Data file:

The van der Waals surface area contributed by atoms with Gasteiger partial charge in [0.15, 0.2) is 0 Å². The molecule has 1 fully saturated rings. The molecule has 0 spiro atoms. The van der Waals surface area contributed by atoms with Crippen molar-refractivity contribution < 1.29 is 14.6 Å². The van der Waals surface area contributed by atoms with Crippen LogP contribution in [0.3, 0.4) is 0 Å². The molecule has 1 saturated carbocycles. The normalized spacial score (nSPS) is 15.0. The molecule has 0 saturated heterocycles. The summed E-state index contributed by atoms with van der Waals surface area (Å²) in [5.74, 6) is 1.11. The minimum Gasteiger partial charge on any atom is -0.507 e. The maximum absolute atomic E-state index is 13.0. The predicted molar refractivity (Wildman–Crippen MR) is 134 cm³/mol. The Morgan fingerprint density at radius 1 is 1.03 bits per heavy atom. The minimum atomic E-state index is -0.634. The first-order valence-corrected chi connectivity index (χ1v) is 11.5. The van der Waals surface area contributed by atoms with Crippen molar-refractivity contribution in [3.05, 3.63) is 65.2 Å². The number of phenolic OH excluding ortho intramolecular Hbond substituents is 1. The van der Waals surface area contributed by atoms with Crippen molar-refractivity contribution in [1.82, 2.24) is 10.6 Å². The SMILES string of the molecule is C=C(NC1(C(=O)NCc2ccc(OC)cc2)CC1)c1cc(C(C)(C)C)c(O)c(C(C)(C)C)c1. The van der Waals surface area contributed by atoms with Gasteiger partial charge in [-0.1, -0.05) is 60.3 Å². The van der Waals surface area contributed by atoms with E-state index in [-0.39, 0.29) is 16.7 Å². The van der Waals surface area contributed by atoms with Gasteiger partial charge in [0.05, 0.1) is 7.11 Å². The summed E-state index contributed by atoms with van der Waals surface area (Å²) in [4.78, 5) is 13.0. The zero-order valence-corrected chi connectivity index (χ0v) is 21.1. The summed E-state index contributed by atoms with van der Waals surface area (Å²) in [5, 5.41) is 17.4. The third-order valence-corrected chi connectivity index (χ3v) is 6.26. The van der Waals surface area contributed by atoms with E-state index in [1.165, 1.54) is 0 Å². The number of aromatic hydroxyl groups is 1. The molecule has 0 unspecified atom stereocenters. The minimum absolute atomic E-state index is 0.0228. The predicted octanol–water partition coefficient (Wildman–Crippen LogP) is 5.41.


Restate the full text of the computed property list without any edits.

The van der Waals surface area contributed by atoms with Gasteiger partial charge in [0.15, 0.2) is 0 Å². The molecule has 1 fully saturated rings. The molecule has 0 spiro atoms. The van der Waals surface area contributed by atoms with Crippen molar-refractivity contribution < 1.29 is 14.6 Å². The van der Waals surface area contributed by atoms with Crippen LogP contribution in [0.3, 0.4) is 0 Å². The molecule has 1 saturated carbocycles. The normalized spacial score (nSPS) is 15.0. The molecule has 0 saturated heterocycles. The summed E-state index contributed by atoms with van der Waals surface area (Å²) in [5.74, 6) is 1.11. The minimum Gasteiger partial charge on any atom is -0.507 e. The maximum absolute atomic E-state index is 13.0. The predicted molar refractivity (Wildman–Crippen MR) is 134 cm³/mol. The Morgan fingerprint density at radius 1 is 1.03 bits per heavy atom. The minimum atomic E-state index is -0.634. The first-order valence-corrected chi connectivity index (χ1v) is 11.5. The van der Waals surface area contributed by atoms with Crippen molar-refractivity contribution in [3.05, 3.63) is 65.2 Å². The number of phenolic OH excluding ortho intramolecular Hbond substituents is 1. The van der Waals surface area contributed by atoms with Crippen molar-refractivity contribution in [1.82, 2.24) is 10.6 Å². The SMILES string of the molecule is C=C(NC1(C(=O)NCc2ccc(OC)cc2)CC1)c1cc(C(C)(C)C)c(O)c(C(C)(C)C)c1. The van der Waals surface area contributed by atoms with Gasteiger partial charge in [-0.1, -0.05) is 60.3 Å². The van der Waals surface area contributed by atoms with E-state index in [-0.39, 0.29) is 16.7 Å². The van der Waals surface area contributed by atoms with Gasteiger partial charge in [0.05, 0.1) is 7.11 Å². The summed E-state index contributed by atoms with van der Waals surface area (Å²) in [4.78, 5) is 13.0. The zero-order valence-corrected chi connectivity index (χ0v) is 21.1. The summed E-state index contributed by atoms with van der Waals surface area (Å²) in [5, 5.41) is 17.4. The third-order valence-corrected chi connectivity index (χ3v) is 6.26. The van der Waals surface area contributed by atoms with E-state index in [1.165, 1.54) is 0 Å². The number of aromatic hydroxyl groups is 1. The molecule has 0 unspecified atom stereocenters. The minimum absolute atomic E-state index is 0.0228. The predicted octanol–water partition coefficient (Wildman–Crippen LogP) is 5.41.